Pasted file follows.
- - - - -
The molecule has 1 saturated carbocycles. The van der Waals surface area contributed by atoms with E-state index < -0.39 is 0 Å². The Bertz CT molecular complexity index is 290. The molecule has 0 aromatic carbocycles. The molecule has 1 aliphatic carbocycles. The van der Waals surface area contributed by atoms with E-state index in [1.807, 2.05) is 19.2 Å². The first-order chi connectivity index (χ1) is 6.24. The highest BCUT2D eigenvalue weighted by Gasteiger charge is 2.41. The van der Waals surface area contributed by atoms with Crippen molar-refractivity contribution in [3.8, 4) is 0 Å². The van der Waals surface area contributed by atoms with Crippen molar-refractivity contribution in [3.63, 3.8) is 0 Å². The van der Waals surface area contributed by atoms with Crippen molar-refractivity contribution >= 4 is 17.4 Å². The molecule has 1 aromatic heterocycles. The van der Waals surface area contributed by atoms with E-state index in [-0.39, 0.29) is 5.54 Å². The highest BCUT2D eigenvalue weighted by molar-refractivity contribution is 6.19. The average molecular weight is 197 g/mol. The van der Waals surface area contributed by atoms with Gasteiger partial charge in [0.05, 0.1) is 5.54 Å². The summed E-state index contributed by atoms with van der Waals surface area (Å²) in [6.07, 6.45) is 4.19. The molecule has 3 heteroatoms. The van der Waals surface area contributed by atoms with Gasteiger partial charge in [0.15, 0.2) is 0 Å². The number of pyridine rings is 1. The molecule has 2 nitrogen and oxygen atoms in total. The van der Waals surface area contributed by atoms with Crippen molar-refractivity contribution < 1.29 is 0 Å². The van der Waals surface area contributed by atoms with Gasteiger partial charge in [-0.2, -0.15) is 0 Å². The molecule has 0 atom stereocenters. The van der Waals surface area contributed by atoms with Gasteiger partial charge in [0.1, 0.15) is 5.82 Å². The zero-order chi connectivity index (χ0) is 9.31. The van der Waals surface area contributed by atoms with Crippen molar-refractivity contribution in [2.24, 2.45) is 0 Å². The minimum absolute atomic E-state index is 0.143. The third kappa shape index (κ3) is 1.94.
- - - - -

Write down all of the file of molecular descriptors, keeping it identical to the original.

The molecule has 1 saturated carbocycles. The van der Waals surface area contributed by atoms with E-state index < -0.39 is 0 Å². The Bertz CT molecular complexity index is 290. The molecule has 0 aromatic carbocycles. The molecule has 1 aliphatic carbocycles. The van der Waals surface area contributed by atoms with E-state index in [1.807, 2.05) is 19.2 Å². The first-order chi connectivity index (χ1) is 6.24. The highest BCUT2D eigenvalue weighted by Gasteiger charge is 2.41. The van der Waals surface area contributed by atoms with Crippen molar-refractivity contribution in [3.8, 4) is 0 Å². The van der Waals surface area contributed by atoms with Crippen molar-refractivity contribution in [3.63, 3.8) is 0 Å². The van der Waals surface area contributed by atoms with Crippen molar-refractivity contribution >= 4 is 17.4 Å². The molecule has 1 aromatic heterocycles. The van der Waals surface area contributed by atoms with E-state index in [-0.39, 0.29) is 5.54 Å². The highest BCUT2D eigenvalue weighted by molar-refractivity contribution is 6.19. The average molecular weight is 197 g/mol. The van der Waals surface area contributed by atoms with Gasteiger partial charge in [0.05, 0.1) is 5.54 Å². The summed E-state index contributed by atoms with van der Waals surface area (Å²) in [6.07, 6.45) is 4.19. The molecule has 3 heteroatoms. The van der Waals surface area contributed by atoms with Gasteiger partial charge in [0.15, 0.2) is 0 Å². The number of pyridine rings is 1. The molecule has 2 nitrogen and oxygen atoms in total. The van der Waals surface area contributed by atoms with Crippen molar-refractivity contribution < 1.29 is 0 Å². The van der Waals surface area contributed by atoms with Gasteiger partial charge in [-0.2, -0.15) is 0 Å². The molecule has 0 atom stereocenters. The van der Waals surface area contributed by atoms with Gasteiger partial charge in [0.1, 0.15) is 5.82 Å². The zero-order chi connectivity index (χ0) is 9.31. The van der Waals surface area contributed by atoms with Crippen molar-refractivity contribution in [2.24, 2.45) is 0 Å². The minimum absolute atomic E-state index is 0.143. The third kappa shape index (κ3) is 1.94.